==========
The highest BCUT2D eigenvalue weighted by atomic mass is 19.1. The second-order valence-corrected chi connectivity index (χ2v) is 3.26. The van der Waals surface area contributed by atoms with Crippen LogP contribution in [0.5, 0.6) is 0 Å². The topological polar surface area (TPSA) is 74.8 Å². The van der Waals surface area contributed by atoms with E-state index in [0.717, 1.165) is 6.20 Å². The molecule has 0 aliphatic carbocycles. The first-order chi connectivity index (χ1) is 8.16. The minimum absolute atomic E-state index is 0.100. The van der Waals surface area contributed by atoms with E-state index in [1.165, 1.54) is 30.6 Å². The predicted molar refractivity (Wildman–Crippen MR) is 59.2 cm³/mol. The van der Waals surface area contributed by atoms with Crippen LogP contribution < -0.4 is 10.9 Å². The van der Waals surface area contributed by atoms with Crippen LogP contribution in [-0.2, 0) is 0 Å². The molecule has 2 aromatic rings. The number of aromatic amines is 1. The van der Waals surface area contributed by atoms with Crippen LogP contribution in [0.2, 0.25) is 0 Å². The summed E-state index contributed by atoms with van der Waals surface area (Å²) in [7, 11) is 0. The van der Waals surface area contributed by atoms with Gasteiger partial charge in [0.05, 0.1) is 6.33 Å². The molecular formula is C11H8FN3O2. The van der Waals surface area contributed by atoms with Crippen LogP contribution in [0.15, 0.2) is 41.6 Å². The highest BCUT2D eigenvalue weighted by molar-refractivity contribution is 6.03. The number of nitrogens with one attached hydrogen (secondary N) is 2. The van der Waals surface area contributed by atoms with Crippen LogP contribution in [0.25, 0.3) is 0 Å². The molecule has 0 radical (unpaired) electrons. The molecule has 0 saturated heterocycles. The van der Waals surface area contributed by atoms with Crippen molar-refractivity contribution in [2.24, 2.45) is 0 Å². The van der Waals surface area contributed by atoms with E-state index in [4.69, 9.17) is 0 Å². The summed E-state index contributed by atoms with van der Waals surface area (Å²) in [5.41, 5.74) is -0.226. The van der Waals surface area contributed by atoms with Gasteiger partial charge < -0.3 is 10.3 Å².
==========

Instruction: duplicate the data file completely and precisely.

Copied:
The highest BCUT2D eigenvalue weighted by atomic mass is 19.1. The second-order valence-corrected chi connectivity index (χ2v) is 3.26. The van der Waals surface area contributed by atoms with Crippen LogP contribution in [0.5, 0.6) is 0 Å². The topological polar surface area (TPSA) is 74.8 Å². The van der Waals surface area contributed by atoms with E-state index in [0.717, 1.165) is 6.20 Å². The molecule has 0 aliphatic carbocycles. The first-order chi connectivity index (χ1) is 8.16. The minimum absolute atomic E-state index is 0.100. The van der Waals surface area contributed by atoms with E-state index in [1.165, 1.54) is 30.6 Å². The predicted molar refractivity (Wildman–Crippen MR) is 59.2 cm³/mol. The van der Waals surface area contributed by atoms with Crippen LogP contribution < -0.4 is 10.9 Å². The van der Waals surface area contributed by atoms with Crippen LogP contribution in [-0.2, 0) is 0 Å². The molecule has 2 aromatic rings. The number of aromatic amines is 1. The van der Waals surface area contributed by atoms with Crippen LogP contribution in [0.2, 0.25) is 0 Å². The summed E-state index contributed by atoms with van der Waals surface area (Å²) in [7, 11) is 0. The van der Waals surface area contributed by atoms with Gasteiger partial charge in [0.05, 0.1) is 6.33 Å². The molecular formula is C11H8FN3O2. The van der Waals surface area contributed by atoms with Crippen LogP contribution in [0.15, 0.2) is 41.6 Å². The highest BCUT2D eigenvalue weighted by molar-refractivity contribution is 6.03. The number of nitrogens with one attached hydrogen (secondary N) is 2. The van der Waals surface area contributed by atoms with Crippen LogP contribution in [0.25, 0.3) is 0 Å². The molecule has 0 radical (unpaired) electrons. The molecule has 0 saturated heterocycles. The van der Waals surface area contributed by atoms with Crippen molar-refractivity contribution in [2.24, 2.45) is 0 Å². The van der Waals surface area contributed by atoms with E-state index in [4.69, 9.17) is 0 Å². The summed E-state index contributed by atoms with van der Waals surface area (Å²) in [5.41, 5.74) is -0.226. The van der Waals surface area contributed by atoms with Gasteiger partial charge < -0.3 is 10.3 Å².